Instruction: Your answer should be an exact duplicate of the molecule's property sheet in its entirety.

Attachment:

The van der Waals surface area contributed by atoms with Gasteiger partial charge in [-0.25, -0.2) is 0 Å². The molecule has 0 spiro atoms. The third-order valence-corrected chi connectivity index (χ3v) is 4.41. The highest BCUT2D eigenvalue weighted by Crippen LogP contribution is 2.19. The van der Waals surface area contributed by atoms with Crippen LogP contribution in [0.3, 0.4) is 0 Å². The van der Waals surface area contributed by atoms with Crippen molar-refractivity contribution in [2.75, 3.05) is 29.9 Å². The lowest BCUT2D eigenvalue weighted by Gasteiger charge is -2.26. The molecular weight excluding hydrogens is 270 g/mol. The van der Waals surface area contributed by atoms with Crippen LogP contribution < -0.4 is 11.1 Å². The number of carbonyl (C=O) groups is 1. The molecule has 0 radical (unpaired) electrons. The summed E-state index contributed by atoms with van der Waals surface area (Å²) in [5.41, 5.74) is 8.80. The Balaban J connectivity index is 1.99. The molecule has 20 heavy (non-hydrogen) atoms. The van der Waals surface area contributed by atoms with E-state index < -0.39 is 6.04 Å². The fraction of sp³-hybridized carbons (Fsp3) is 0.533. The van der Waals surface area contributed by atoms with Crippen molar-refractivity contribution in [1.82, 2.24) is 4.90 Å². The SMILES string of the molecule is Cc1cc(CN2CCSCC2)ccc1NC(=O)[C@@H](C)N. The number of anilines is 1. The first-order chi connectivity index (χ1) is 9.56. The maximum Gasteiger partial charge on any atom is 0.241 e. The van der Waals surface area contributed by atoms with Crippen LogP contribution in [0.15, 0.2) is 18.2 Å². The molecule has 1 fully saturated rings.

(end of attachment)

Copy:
The van der Waals surface area contributed by atoms with Gasteiger partial charge in [-0.25, -0.2) is 0 Å². The molecule has 0 spiro atoms. The third-order valence-corrected chi connectivity index (χ3v) is 4.41. The highest BCUT2D eigenvalue weighted by Crippen LogP contribution is 2.19. The van der Waals surface area contributed by atoms with Crippen LogP contribution in [0.3, 0.4) is 0 Å². The van der Waals surface area contributed by atoms with Crippen molar-refractivity contribution in [2.75, 3.05) is 29.9 Å². The lowest BCUT2D eigenvalue weighted by Gasteiger charge is -2.26. The molecular weight excluding hydrogens is 270 g/mol. The van der Waals surface area contributed by atoms with Crippen LogP contribution < -0.4 is 11.1 Å². The number of carbonyl (C=O) groups is 1. The molecule has 0 radical (unpaired) electrons. The summed E-state index contributed by atoms with van der Waals surface area (Å²) in [5.41, 5.74) is 8.80. The Balaban J connectivity index is 1.99. The molecule has 20 heavy (non-hydrogen) atoms. The van der Waals surface area contributed by atoms with E-state index < -0.39 is 6.04 Å². The fraction of sp³-hybridized carbons (Fsp3) is 0.533. The van der Waals surface area contributed by atoms with Crippen molar-refractivity contribution in [1.82, 2.24) is 4.90 Å². The SMILES string of the molecule is Cc1cc(CN2CCSCC2)ccc1NC(=O)[C@@H](C)N. The number of anilines is 1. The first-order chi connectivity index (χ1) is 9.56. The maximum Gasteiger partial charge on any atom is 0.241 e. The van der Waals surface area contributed by atoms with Crippen LogP contribution in [0.15, 0.2) is 18.2 Å². The molecule has 1 fully saturated rings.